Recently, a thing has been going around my Twitter timeline in which someone posted something to the effect of “we’re nine months in to 2018–what have you accomplished?” People RT the original tweet, adding what they’ve achieved as part of the sharing.

I have very mixed feelings about this sort of thing. I am not trying to disparage the person who posted it–I just can’t help but feel on some level, subconsciously or not, by the very nature of social media, this kind of thing turns into a brag/competition thread. There is nothing wrong with bragging, mind you. Hell, I think far too often most of us diminish rather than celebrate our victories. But this kind of post falls into the the same category of year-end retrospective posts for me: a means of comparing yourself to others and finding, once again, you’ve fallen short.

In part because if you haven’t lost 50 pounds, gotten married, won the lottery, run a marathon, taken a dream vacation, landed an agent, had a NYT bestseller, won a major literary award, etc. etc. then you haven’t accomplished enough. And I have to tell you, when I look back over the past nine months and look at what I’ve achieved, compared to everyone else out there, I DO come up short.

But I came across one comment on the Twitter thread, which said, “I’m still alive.” And you know what? That is a mighty accomplishment indeed. It made me think about the things I’ve done in the last nine months a little differently.

So here’s my list of achievements for 2018:

  1. I’m still alive.
  2. I learned to make and like green smoothies, the thought of which used to make me gag.
  3. I’ve come to appreciate my body as is, with all its flaws, and know I need to take better care of it.
  4. I’m starting to reconnect with the things I love, things I’d shut out during my depression. I’d lost so much I was afraid to love anything else–and the scary thing is this wasn’t a conscious decision–I just withdrew my engagement. Even when I needed it the most.
  5. I recognize I probably need professional help to manage my depression. 
  6. I’ve started meditating.
  7. I’ve started playing brain games on Luminosity.
  8. I wrote and published a book. People are leaving enthusiastic reviews, which is nice.
  9. I’m playing around with fanfiction again because it makes me happy and life is too damn short not to take your happiness where you can find it.
  10. I’m still alive.

Some of these may not seem like very big accomplishments, but they are bigger than you know, especially the self-acceptance part. And I repeated “I’m still alive” twice because we don’t often give ourselves enough credit for toughing it out through bad times.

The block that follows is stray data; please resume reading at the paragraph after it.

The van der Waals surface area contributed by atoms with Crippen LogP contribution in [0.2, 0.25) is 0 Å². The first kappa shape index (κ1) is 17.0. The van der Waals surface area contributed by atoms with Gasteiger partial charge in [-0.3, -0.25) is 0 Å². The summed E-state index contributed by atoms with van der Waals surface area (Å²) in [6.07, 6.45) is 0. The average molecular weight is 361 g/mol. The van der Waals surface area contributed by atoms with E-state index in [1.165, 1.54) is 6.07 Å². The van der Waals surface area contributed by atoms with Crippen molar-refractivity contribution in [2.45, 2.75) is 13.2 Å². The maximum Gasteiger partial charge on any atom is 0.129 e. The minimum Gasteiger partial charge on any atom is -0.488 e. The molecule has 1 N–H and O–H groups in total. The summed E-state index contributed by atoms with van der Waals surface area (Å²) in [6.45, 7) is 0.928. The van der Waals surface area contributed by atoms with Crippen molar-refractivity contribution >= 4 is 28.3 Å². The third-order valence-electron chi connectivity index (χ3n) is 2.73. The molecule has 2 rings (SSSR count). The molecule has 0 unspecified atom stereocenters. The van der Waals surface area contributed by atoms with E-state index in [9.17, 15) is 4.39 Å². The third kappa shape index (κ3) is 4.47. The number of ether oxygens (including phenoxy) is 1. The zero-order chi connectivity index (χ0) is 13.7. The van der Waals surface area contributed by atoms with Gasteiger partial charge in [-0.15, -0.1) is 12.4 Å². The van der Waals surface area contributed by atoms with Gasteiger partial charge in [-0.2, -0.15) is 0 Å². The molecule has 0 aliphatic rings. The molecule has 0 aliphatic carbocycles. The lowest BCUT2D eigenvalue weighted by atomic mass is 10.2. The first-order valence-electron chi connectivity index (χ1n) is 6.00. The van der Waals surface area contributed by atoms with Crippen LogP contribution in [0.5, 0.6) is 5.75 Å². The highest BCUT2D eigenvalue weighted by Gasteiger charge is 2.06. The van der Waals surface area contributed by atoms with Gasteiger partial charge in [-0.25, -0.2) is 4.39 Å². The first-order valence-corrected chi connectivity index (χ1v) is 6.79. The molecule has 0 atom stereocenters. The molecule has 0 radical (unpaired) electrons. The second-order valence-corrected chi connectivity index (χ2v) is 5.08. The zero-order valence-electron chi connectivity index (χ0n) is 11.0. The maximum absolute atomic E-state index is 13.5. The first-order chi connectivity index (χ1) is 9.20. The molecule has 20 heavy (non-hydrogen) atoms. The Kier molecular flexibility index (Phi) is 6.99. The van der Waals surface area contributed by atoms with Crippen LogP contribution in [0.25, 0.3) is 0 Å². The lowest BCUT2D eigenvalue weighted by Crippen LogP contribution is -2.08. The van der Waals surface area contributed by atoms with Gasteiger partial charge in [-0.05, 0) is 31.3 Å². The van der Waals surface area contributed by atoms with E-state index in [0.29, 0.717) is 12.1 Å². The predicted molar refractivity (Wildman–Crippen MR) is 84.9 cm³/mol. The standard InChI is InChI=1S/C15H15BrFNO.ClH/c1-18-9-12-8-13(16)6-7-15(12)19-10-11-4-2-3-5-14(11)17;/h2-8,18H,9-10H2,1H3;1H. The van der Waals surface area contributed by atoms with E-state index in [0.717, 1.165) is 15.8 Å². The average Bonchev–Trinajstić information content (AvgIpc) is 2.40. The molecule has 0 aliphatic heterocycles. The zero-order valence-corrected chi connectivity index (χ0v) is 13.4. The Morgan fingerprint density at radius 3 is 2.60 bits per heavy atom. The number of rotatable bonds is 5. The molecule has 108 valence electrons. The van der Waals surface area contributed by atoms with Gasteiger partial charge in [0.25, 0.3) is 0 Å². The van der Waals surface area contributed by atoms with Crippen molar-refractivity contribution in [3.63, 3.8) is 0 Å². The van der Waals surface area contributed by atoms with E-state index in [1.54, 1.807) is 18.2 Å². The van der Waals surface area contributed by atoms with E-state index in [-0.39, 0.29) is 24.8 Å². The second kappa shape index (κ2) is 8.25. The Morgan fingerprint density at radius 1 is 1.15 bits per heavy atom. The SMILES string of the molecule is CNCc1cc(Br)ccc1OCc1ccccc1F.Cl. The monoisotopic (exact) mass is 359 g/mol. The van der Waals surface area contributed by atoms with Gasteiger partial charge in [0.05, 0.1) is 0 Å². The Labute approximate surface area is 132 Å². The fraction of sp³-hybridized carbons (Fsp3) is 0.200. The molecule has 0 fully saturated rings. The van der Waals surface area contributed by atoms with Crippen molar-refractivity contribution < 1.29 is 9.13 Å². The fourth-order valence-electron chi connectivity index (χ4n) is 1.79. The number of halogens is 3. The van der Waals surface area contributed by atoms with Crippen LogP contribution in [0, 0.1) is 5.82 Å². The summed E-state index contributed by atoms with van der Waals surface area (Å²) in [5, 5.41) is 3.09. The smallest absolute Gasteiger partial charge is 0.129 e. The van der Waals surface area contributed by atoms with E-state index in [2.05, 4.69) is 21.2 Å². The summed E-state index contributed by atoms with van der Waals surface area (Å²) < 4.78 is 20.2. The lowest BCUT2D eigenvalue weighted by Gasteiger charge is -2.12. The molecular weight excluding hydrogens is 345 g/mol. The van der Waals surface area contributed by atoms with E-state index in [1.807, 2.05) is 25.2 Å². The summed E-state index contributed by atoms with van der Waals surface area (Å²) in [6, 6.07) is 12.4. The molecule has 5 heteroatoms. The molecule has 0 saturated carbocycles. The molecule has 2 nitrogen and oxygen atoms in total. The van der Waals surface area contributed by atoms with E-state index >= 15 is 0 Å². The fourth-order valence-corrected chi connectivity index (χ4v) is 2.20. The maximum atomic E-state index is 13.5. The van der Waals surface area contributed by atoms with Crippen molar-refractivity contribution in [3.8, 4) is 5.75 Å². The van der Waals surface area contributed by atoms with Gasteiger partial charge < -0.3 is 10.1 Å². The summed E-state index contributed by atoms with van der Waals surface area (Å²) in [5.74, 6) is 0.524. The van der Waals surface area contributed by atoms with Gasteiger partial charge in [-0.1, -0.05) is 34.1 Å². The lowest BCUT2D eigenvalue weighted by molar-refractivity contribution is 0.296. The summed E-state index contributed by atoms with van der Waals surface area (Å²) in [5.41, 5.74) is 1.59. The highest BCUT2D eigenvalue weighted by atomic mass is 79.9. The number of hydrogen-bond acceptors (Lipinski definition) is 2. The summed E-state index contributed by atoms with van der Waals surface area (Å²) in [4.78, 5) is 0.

This past week, while preparing for some major renovations at the house, I discovered a small determined leafing of what I thought was a dead tree.

What do you know? That crepe myrtle is still alive.

I’m moving to a safer, better place so it can grow. Where I can keep a eye on it, and shelter it from bugs, storms, and the relentless heat. Where it can thrive. Perhaps that’s my biggest accomplishment for 2018 so far.

Friday Feature: His Midnight Sun by Viviana MacKade

 

 

Hey, it’s Feature Friday, so that means we have a guest poster today. Please welcome Viviana MacKade as she shares with us a little about her upcoming release, His Midnight Sun!

 

 

 

 

 

His Midnight Sun

by Viviana MacKade

 

Tormented, fierce, and broken, sculptor Aidan Murphy has judged himself guilty. He yearns for love but pushes everyone away. He longs for acceptance but has lost the key to open his heart. Until he meets Summer Williams. Beautiful and smart, Dr. Williams promises haven for a man who believes he deserves none. All he has to do is let her in and risk his heart and soul.

Summer’s managed to keep her inner light alive, even through tragedy. She’s created a new life for herself and her daughter in Crescent Creek with loving, caring and fun friends–well, except brooding, breathtaking Aidan. She’s used to keeping away from his type, though. All she has to do is ignore the pull of a man who’s turning up to be much more than snarls and storms. Will her compassion and medical instincts let her?